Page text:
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From Record-Breaking To Heartbreaking

Posted Oct 2, 2011

Notebook: Fitzgerald, Wells set marks in loss; Carter's first sack a big one

Running back Beanie Wells (26) barrels in for one of his three touchdowns Sunday as receiver Larry Fitzgerald (right) aids with a block of Giants safety Antrel Rolle.

It was a record-breaking afternoon for the Cardinals’ two offensive stars, but the misery of another heartbreaking loss was all either Beanie Wells or Larry Fitzgerald could think about.

“The only record I’m concerned about right now is one-and-three,” Fitzgerald said, noting the Cards’ win-loss tally after Sunday’s 31-27 loss to the New York Giants. “We’re not out here for personal accolades, what’s important is going out there and winning ballgames. That’s our job, that’s what we’re paid to do, and that’s what the people who come to watch us play expect from us.”

Wells was even more succinct: “You can’t dwell on (success) because we lost the game. It sucks.”

Wells, after missing a week with bad hamstring, piled up 27 carries for 138 yards and three touchdowns – all career-highs. That’s playing at less than 100 percent he said, with his hamstring still an issue.

Fitzgerald, who had eight receptions for 102 yards, surpassed Roy Green as the franchise’s all-time leader in receiving yards (Fitzgerald now has 8,565 yards in his career) and his 28th career 100-yard game broke his tie with former teammate Anquan Boldin for the most in franchise history.

It’s the kind of impact the Cards need from both weekly, something missing a week ago in Seattle when Wells was hurt and the Cards couldn’t get the ball to Fitzgerald in the second half. It was Fitzgerald’s 47-yard reception that sparked the go-ahead touchdown drive and his 16-yard catch ignited the Cards’ final TD drive.

Wells, meanwhile, just kept plowing forward as the backbone of the offense all day.

“Once I’m healthier, the better off we will be,” Wells said. “We have to play better as a group, though. We will. We have hard workers.”

CARTER’S BIG PLAY

Rookie nose tackle David Carter made the first big play of his short career, slicing through on a first-down play to sack Eli Manning for the first of his career and forcing a fumble. Teammate Darnell Dockett jumped on the ball at the New York 5-yard line, setting up Wells’ second touchdown and a 20-10 lead.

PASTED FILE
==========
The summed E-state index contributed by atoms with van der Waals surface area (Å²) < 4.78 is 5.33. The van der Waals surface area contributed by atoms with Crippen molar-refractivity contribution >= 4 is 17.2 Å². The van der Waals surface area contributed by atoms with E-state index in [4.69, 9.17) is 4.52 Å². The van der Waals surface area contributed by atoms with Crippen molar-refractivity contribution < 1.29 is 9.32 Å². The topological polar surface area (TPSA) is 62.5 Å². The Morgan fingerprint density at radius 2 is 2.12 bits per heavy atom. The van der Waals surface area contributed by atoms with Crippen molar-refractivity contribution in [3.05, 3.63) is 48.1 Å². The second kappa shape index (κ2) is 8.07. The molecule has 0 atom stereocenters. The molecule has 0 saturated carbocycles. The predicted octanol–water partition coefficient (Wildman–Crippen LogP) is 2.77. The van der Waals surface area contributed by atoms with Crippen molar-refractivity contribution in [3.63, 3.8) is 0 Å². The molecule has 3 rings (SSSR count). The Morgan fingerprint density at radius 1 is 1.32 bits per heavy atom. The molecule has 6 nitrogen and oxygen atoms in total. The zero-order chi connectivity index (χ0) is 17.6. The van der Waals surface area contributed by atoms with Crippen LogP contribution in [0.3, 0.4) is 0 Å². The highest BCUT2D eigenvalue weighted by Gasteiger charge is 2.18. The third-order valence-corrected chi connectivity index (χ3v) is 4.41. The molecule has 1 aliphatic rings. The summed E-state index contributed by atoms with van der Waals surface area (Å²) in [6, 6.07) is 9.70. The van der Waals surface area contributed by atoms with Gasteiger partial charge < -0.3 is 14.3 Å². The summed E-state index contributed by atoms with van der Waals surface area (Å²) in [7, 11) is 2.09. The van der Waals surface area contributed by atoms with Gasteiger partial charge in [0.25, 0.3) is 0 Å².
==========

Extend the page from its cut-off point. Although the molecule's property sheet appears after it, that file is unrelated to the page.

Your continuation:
“It was my first sack, and it was amazing,” Carter said. “It would’ve been great if we could have had the win to come along with it.”

Carter said it was “just watching film, and seeing what’s going on” that led to the play, although the Giants backup center Kevin Boothe was in the game because of an injury to starter David Baas.  

RED-ZONE WOES

The Cardinals could have changed the complexion of the game early. They recovered an Ahmad Bradshaw fumble at the New York 16 on the game’s first possession, they reached the Giants’ 17 on their second possession and then had a third-and-1 at the New York 8 on their third possession.

That netted the Cards a total of six points, after they couldn’t reach the end zone and quarterback Kevin Kolb fumbled away the middle opportunity.

“That’s the difference in the game right there,” coach Ken Whisenhunt said. “We’ve got to get better at that.”

“It’s got to change,” Kolb said.

Fitzgerald was visibly frustrated. “They would have had to start throwing the ball more and it would have opened up things for our defense,” he said. “But we didn’t capitalize.”

BRIDGES GETS TACKLE TIME

Jeremy Bridges came in to play right tackle after starter Brandon Keith went out with a right knee sprain.

“That’s my role on this team right now, to keep my eyes on both those tackles,” Bridges said. “If anything happens I have to come in and perform.”

Keith – who was standing and watching on the sideline by the end of the game -- was the only injured player who left and did not return for the Cards.


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